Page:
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FIRST-PERSON: Listen to the voices

DURHAM, N.C. (BP)–Several months ago we received a contact from a bivocational pastor and his wife who had read the HomeLife cover feature we had authored in the magazine’s September 2001 issue. They were deeply concerned about their sons who had tasted the bitter fruits of drug abuse. The concerned parents wrote us a lengthy letter detailing all the agonizing events in each son’s history. Their deep frustration and pain had not killed their abiding love for their children, and they eagerly sought from us advice and encouragement, which we gladly dispensed. They were determined to rescue their errant loved ones from their own self-made hells on earth.

Recently the wife notified us that her husband had died in a motorcycle wreck near their home. The grieving mother remarked, “I can only hope that our boys will remember their dad’s compassion for them, and perhaps this tragedy will provide the impetus to lead them toward better lives.”

At least for these young men it was not too late. A caring mother was left to offer hope for a better life. And she and her deceased husband had been willing to listen to their wayward offspring. So many parents have cried out in agony to us about young men and women who have paid the ultimate price for their careless involvement in the drug scene. How many times we have heard them exclaim hopelessly, “Too late…. It’s too late!”

Not only are the cries of hurting parents loud and clear, but often the voices of the children reveal hidden truths. A bewildered little girl confided that her mother gave her tranquilizers without ever getting a prescription for the child. The words of the puzzled child were direct and simple, “What should I do?” Our advice to this youngster was to ask her mother to take her to a doctor to determine if she needed to take the medicine. But we could not help but wonder if our suggestion went unheeded.

A college student carefully reflected to her father, “Everyone in my school drinks, Daddy!” The knowledgeable parent tried to explain the errors of this assumption. But he failed temporarily to understand the full implication of his daughter’s words. She might well have said, “Everyone that I hang out with is drinking,” and, in addition, he soon was to discover that this was an announcement that the young lady was about to try alcohol herself. Fortunately she eventually discovered the fallacy of her direction and abandoned her newfound habit before it was too late.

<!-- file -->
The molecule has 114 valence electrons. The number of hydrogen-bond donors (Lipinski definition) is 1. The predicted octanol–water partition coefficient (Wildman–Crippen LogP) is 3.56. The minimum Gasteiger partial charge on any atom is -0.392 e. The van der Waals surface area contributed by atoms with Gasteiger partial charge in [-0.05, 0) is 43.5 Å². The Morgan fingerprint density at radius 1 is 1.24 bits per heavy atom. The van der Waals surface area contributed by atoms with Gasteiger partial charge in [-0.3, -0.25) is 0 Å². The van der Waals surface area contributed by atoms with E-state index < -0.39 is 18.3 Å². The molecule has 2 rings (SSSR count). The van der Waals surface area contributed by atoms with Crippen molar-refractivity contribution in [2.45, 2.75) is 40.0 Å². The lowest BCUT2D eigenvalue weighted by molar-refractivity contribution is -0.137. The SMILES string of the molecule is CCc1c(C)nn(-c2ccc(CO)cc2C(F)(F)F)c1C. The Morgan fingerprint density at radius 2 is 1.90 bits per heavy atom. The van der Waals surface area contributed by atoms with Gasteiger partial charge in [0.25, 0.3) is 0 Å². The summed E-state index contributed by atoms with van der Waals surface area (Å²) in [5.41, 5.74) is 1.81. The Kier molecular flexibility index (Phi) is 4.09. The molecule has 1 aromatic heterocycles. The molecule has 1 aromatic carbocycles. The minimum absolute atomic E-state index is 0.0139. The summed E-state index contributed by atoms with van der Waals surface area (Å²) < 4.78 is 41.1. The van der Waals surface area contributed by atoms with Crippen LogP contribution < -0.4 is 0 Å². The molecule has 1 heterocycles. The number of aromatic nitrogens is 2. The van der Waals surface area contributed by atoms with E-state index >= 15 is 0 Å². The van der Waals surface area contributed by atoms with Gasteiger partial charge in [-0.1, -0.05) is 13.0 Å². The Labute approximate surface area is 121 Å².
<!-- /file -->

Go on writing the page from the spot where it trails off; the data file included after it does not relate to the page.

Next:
A mother confided to us after a speaking engagement in a Texas church a few weeks ago, “My son has been taking Ritalin for about five years. I have worried constantly that I might be contributing to a future physical or psychological problem for my boy by allowing the process to continue. We listened carefully to your remarks about the potential harm that attention-deficit-disorder medications might cause. My son turned to me and confided, ‘I want to be normal, Mother. I want to get off of this stuff. I don’t really need it.’

“Those words were enough for me,” she exclaimed. “He won’t take it anymore! We will never forget your startling revelation that any medicine might produce the desired feeling for a while, but we must ask ourselves, ‘At what cost?’ Thank you for sharing the truth with us!”

Yes, words do ring loud and clear. The hurt runs deep across this land for parents and grandparents who struggle to find solutions for their loved ones’ drug-related difficulties. These significant others must not only share truths that they feel are essential for well-being among our young people, but they also must listen carefully to words that may indicate the cause of a problem and reveal the best path to relief. Often we accomplish more by listening than we ever could by talking.

Remember that our children trust in us to show them the better way by example and deed, and we must be careful that we do not contribute to the misery our children experience.
Stone and Barber, of Durham, N.C., are coauthors of two books on alcohol and drug abuse, “The Drug Tragedy — Hope for the One Who Hurts” and “The Drug Tragedy — Hope for the One Who Cares,” both available from LifeWay Christian Stores.

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  • Ted G. Stone & Philip D. Barber